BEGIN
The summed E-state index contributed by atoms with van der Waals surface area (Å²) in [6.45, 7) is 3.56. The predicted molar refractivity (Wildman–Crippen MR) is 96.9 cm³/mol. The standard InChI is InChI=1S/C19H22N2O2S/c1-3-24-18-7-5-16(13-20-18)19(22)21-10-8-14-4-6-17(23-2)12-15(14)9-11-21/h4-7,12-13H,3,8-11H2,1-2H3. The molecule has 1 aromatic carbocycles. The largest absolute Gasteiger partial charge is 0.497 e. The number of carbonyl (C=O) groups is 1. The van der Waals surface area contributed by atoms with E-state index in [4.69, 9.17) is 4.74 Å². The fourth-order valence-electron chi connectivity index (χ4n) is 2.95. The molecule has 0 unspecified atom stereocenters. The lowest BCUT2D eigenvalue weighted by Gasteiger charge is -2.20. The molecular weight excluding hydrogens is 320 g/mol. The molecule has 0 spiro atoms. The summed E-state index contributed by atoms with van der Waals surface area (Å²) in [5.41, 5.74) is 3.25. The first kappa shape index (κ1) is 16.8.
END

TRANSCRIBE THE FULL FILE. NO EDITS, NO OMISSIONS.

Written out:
The summed E-state index contributed by atoms with van der Waals surface area (Å²) in [6.45, 7) is 3.56. The predicted molar refractivity (Wildman–Crippen MR) is 96.9 cm³/mol. The standard InChI is InChI=1S/C19H22N2O2S/c1-3-24-18-7-5-16(13-20-18)19(22)21-10-8-14-4-6-17(23-2)12-15(14)9-11-21/h4-7,12-13H,3,8-11H2,1-2H3. The molecule has 1 aromatic carbocycles. The largest absolute Gasteiger partial charge is 0.497 e. The number of carbonyl (C=O) groups is 1. The van der Waals surface area contributed by atoms with E-state index in [4.69, 9.17) is 4.74 Å². The fourth-order valence-electron chi connectivity index (χ4n) is 2.95. The molecule has 0 unspecified atom stereocenters. The lowest BCUT2D eigenvalue weighted by Gasteiger charge is -2.20. The molecular weight excluding hydrogens is 320 g/mol. The molecule has 0 spiro atoms. The summed E-state index contributed by atoms with van der Waals surface area (Å²) in [5.41, 5.74) is 3.25. The first kappa shape index (κ1) is 16.8.